• V63.0121.006/016, Calculus I 5.4 : The Fundamental Theorem of Calculus Section April 22, 2010 The Integral as Total Change Notes Another way to state this theorem is: b F (x) dx = F (b) − F (a), a or the integral of a derivative along an interval is the total change between the sides of that interval. This has many ramifications: Theorem If ρ(x) represents the density of a thin rod at a distance of x from its end, then the mass of the rod up to x is x m(x) = ρ(s) ds. 0 V63.0121.006/016, Calculus I (NYU) Section 5.4 The Fundamental Theorem of Calculus April 22, 2010 8 / 31 My first table of integrals Notes [f (x) + g (x)] dx = f (x) dx + g (x) dx x n+1 x n dx = + C (n = −1) cf (x) dx = c f (x) dx n+1 x x 1 e dx = e + C dx = ln |x| + C x ax sin x dx = − cos x + C ax dx = +C ln a cos x dx = sin x + C csc2 x dx = − cot x + C sec2 x dx = tan x + C csc x cot x dx = − csc x + C 1 sec x tan x dx = sec x + C √ dx = arcsin x + C 1 − x2 1 dx = arctan x + C 1 + x2 V63.0121.006/016, Calculus I (NYU) Section 5.4 The Fundamental Theorem of Calculus April 22, 2010 9 / 31 Outline Notes Recall: The Evaluation Theorem a/k/a 2FTC The First Fundamental Theorem of Calculus The Area Function Statement and proof of 1FTC Biographies Differentiation of functions defined by integrals “Contrived” examples Erf Other applications V63.0121.006/016, Calculus I (NYU) Section 5.4 The Fundamental Theorem of Calculus April 22, 2010 10 / 31 4
    • V63.0121.006/016, Calculus I 5.4 : The Fundamental Theorem of Calculus Section April 22, 2010 An area function Notes x Let f (t) = t 3 and define g (x) = f (t) dt. Can we evaluate the integral 0 in g (x)? Dividing the interval [0, x] into n pieces x ix gives ∆t = and ti = 0 + i∆t = . So n n x x 3 x (2x)3 x (nx)3 Rn = · + · + ··· + · n n3 n n3 n n3 x4 3 = 4 1 + 23 + 33 + · · · + n 3 n x4 1 2 = 4 2 n(n + 1) n 0 x x 4 n2 (n + 1)2 x4 = 4 → 4n 4 as n → ∞. V63.0121.006/016, Calculus I (NYU) Section 5.4 The Fundamental Theorem of Calculus April 22, 2010 11 / 31 An area function, continued Notes So x4 g (x) = . 4 This means that g (x) = x 3 . V63.0121.006/016, Calculus I (NYU) Section 5.4 The Fundamental Theorem of Calculus April 22, 2010 12 / 31 The area function Notes Let f be a function which is integrable (i.e., continuous or with finitely many jump discontinuities) on [a, b]. Define x g (x) = f (t) dt. a The variable is x; t is a “dummy” variable that’s integrated over. Picture changing x and taking more of less of the region under the curve. Question: What does f tell you about g ? V63.0121.006/016, Calculus I (NYU) Section 5.4 The Fundamental Theorem of Calculus April 22, 2010 13 / 31 5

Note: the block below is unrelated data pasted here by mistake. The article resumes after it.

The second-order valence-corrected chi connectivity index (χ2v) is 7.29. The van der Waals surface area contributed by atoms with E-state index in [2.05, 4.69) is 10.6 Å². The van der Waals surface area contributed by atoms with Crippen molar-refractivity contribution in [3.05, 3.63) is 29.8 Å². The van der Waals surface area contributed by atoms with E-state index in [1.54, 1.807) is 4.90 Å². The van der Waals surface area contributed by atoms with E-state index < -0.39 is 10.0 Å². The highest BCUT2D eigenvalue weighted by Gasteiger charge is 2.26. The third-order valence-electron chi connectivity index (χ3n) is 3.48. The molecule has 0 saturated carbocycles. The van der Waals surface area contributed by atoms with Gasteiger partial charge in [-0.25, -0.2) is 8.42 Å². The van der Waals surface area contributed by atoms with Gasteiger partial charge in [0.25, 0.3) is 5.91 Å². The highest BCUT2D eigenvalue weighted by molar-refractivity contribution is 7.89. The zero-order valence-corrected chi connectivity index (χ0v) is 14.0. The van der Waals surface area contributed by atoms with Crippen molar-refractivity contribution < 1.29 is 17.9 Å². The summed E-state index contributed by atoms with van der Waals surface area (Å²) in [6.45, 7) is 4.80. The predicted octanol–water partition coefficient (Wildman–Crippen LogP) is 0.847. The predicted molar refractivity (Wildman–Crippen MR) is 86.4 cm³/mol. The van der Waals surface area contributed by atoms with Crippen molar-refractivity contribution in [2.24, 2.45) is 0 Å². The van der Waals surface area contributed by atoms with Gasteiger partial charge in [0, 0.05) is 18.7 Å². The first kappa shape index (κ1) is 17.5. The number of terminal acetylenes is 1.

• V63.0121.006/016, Calculus I 5.4 : The Fundamental Theorem of Calculus Section April 22, 2010 Envisioning the area function Notes Example Suppose f (t) is the function graphed below v t0 t1 c t2 t3 t x Let g (x) = f (t) dt. What can you say about g ? t0 V63.0121.006/016, Calculus I (NYU) Section 5.4 The Fundamental Theorem of Calculus April 22, 2010 14 / 31 features of g from f Notes Interval sign monotonicity monotonicity concavity of f of g of f of g [t0 , t1 ] + [t1 , c] + [c, t2 ] − [t2 , t3 ] − [t3 , ∞) − → none We see that g is behaving a lot like an antiderivative of f . V63.0121.006/016, Calculus I (NYU) Section 5.4 The Fundamental Theorem of Calculus April 22, 2010 15 / 31 Notes Theorem (The First Fundamental Theorem of Calculus) Let f be an integrable function on [a, b] and define x g (x) = f (t) dt. a If f is continuous at x in (a, b), then g is differentiable at x and g (x) = f (x). V63.0121.006/016, Calculus I (NYU) Section 5.4 The Fundamental Theorem of Calculus April 22, 2010 16 / 31 6
    • V63.0121.006/016, Calculus I 5.4 : The Fundamental Theorem of Calculus Section April 22, 2010 Proof. Notes Let h > 0 be given so that x + h < b. We have x+h g (x + h) − g (x) 1 = f (t) dt. h h x Let Mh be the maximum value of f on [x, x + h], and mh the minimum value of f on [x, x + h]. From §5.2 we have x+h mh · h ≤ f (t) dt ≤ Mh · h x So g (x + h) − g (x) mh ≤ ≤ Mh . h As h → 0, both mh and Mh tend to f (x). V63.0121.006/016, Calculus I (NYU) Section 5.4 The Fundamental Theorem of Calculus April 22, 2010 17 / 31 Meet the Mathematician: James Gregory Notes Scottish, 1638-1675 Astronomer and Geometer Conceived transcendental numbers and found evidence that π was transcendental Proved a geometric version of 1FTC as a lemma but didn’t take it further V63.0121.006/016, Calculus I (NYU) Section 5.4 The Fundamental Theorem of Calculus April 22, 2010 18 / 31 Meet the Mathematician: Isaac Barrow Notes English, 1630-1677 Professor of Greek, theology, and mathematics at Cambridge Had a famous student V63.0121.006/016, Calculus I (NYU) Section 5.4 The Fundamental Theorem of Calculus April 22, 2010 19 / 31 7